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For some reason, I am unable to run any commands with su as my user. This was working before and I'm not sure what broke it. The funny thing is that I can su to root without any problems.

Example:

machine:~ myuser$ who
myuser console  Sep 28 01:10 
myuser ttys000  Oct  3 22:21 
machine:~ myuser$ sudo echo "test"
Password:
su: Sorry
machine:~ myuser$ su
Password:
sh-3.2# echo "test"
test
sh-3.2# exit
exit
machine:~ myuser$

As far as I can tell, my user is part of the appropriate user groups (including wheel and admin):

machine:~ myuser$ groups myuser
staff com.apple.sharepoint.group.1 wheel everyone _appstore localaccounts _appserverusr admin _appserveradm _lpadmin _lpoperator _developer com.apple.access_screensharing
machine:~ myuser$ dseditgroup -o checkmember -n  . wheel
yes myuser is a member of wheel
machine:~ myuser$ dseditgroup -o checkmember -n  . admin
yes myuser is a member of admin

I am stumped. Does anyone have any ideas on how to get this working again?

Many thanks in advance.

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3  
Wait, aren't you supposed to use sudo to run commands, and su to switch users? At least, that's what I always did in Linux (not an OS X user, though I assume it's the same)... –  Bob Oct 5 '12 at 18:07
2  
I agree with @Bob. sudo is used to execute a single command as another user (ie: root) while su is used to log in as another user entirely. –  UtahJarhead Oct 5 '12 at 18:08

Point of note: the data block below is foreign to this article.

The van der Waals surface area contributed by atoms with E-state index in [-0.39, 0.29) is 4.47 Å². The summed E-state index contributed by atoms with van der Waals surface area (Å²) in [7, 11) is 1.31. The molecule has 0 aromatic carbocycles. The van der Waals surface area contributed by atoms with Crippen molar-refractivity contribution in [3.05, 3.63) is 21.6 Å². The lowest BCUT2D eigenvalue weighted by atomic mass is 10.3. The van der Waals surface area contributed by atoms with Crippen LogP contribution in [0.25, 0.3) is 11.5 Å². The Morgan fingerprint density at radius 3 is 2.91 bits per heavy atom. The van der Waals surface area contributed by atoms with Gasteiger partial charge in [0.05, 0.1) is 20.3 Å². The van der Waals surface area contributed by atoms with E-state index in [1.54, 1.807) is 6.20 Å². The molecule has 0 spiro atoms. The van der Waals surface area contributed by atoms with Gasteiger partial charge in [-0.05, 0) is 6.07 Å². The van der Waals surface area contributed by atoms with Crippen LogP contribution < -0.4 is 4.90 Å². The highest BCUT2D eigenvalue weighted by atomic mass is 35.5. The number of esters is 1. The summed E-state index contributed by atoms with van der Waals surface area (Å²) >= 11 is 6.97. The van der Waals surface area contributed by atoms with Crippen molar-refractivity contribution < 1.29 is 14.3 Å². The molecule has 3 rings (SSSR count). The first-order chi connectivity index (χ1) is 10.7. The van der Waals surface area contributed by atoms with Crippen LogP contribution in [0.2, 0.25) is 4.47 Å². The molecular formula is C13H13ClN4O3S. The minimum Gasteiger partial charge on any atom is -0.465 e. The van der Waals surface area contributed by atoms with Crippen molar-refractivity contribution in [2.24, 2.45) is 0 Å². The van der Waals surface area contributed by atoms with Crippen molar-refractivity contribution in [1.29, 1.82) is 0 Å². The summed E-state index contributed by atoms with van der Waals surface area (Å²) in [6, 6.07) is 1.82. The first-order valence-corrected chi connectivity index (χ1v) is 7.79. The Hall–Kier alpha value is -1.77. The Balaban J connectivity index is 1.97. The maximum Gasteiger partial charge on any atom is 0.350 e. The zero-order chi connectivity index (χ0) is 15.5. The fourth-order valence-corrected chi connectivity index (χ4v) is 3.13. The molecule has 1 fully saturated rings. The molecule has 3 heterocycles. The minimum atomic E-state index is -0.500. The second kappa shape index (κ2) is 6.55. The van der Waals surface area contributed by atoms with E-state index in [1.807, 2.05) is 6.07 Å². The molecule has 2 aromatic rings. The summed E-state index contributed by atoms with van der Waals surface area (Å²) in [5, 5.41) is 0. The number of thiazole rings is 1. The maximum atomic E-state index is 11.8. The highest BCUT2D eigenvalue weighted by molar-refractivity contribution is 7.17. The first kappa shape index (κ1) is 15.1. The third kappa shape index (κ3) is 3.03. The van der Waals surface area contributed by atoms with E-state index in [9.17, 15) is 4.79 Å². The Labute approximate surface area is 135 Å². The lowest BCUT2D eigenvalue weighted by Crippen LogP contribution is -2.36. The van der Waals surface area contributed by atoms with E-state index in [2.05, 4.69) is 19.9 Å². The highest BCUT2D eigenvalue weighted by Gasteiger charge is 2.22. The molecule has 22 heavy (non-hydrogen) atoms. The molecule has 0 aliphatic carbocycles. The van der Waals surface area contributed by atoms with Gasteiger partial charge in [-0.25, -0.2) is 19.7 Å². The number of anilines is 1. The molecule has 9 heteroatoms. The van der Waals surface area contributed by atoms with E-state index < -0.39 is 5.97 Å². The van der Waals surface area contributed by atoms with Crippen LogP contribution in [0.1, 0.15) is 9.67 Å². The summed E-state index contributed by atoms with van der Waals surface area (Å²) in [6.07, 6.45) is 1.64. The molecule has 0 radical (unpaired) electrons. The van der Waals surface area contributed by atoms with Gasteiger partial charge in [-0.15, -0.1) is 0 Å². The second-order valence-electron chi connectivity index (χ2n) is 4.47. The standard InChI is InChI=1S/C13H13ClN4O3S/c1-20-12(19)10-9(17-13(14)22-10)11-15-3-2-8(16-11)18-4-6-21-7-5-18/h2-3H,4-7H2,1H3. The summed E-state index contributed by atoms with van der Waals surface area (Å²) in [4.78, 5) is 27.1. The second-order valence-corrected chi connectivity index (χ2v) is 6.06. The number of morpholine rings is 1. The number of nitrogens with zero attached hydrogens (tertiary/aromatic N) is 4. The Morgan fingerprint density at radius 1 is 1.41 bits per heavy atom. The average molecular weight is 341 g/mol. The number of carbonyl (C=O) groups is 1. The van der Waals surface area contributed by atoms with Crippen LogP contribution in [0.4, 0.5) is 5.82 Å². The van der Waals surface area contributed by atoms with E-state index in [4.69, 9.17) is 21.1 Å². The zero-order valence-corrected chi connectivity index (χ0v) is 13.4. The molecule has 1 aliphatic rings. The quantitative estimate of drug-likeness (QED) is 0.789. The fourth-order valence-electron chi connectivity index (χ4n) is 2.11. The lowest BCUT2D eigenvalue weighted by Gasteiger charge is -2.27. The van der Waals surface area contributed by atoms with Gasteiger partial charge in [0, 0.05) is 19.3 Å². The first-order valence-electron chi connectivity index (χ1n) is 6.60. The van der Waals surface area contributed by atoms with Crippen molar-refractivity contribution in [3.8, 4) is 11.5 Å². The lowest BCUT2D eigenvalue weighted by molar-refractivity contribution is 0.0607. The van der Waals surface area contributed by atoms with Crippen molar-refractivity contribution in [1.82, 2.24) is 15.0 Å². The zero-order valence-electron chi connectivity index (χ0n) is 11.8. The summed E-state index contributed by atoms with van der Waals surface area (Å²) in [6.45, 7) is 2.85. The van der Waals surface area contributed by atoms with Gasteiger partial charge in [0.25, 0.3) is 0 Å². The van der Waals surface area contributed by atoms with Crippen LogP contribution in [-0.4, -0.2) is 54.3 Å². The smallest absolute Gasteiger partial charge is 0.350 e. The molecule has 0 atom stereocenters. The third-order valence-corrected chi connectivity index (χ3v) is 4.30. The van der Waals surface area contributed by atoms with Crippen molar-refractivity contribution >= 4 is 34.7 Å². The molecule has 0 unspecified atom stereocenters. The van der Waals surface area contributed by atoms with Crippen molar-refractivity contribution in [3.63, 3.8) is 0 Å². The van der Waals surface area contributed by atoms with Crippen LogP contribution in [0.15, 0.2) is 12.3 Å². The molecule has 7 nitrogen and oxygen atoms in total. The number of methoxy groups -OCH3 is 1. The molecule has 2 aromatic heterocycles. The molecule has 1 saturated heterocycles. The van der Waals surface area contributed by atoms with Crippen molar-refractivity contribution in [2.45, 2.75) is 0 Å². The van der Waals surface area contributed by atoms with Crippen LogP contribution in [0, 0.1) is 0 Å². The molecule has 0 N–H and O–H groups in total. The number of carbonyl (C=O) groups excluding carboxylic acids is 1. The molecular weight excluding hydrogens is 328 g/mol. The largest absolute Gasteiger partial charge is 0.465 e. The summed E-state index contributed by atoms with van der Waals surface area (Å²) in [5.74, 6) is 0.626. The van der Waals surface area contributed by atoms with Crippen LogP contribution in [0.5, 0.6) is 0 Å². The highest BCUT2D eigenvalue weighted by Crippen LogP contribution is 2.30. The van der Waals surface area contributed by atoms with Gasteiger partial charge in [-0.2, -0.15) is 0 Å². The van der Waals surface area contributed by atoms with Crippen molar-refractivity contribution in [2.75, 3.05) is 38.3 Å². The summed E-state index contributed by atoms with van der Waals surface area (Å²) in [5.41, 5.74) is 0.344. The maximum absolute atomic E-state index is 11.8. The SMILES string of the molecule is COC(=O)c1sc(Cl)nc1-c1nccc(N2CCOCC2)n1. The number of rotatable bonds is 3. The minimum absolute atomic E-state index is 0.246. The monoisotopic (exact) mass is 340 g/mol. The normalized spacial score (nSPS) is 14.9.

Argh! You're right guys, sorry about that. The same problem exists when using sudo though; I will update my question. –  Leif Oct 5 '12 at 18:12
1  
Argh, I'm such a noob! I got it now. I was using the wrong password for sudo. Sudo uses the admin password; not the root password. –  Leif Oct 5 '12 at 18:17
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1 Answer

up vote 3 down vote accepted

Use sudo to execute a single command and use su to log in as another user.

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Thanks Utah, this is definitely correct. However, I still have the same issue when using sudo to run single commands from my user. I've updated my question accordingly. –  Leif Oct 5 '12 at 18:15
    
Got it! I was using the wrong password (root password, instead of admin password). I will accept this as the answer, since it put me onto what I was doing wrong. Thanks again! :) –  Leif Oct 5 '12 at 18:17
    
My pleasure, sir. –  UtahJarhead Oct 5 '12 at 18:23
1  
@Leif Specifically, it's not the "admin" password, but rather the password of the current user who is executing the command (who will usually also need to be an administrator). –  Darth Android Oct 5 '12 at 18:35
    
Perfect, thanks for the clarification @DarthAndroid! –  Leif Oct 5 '12 at 18:41
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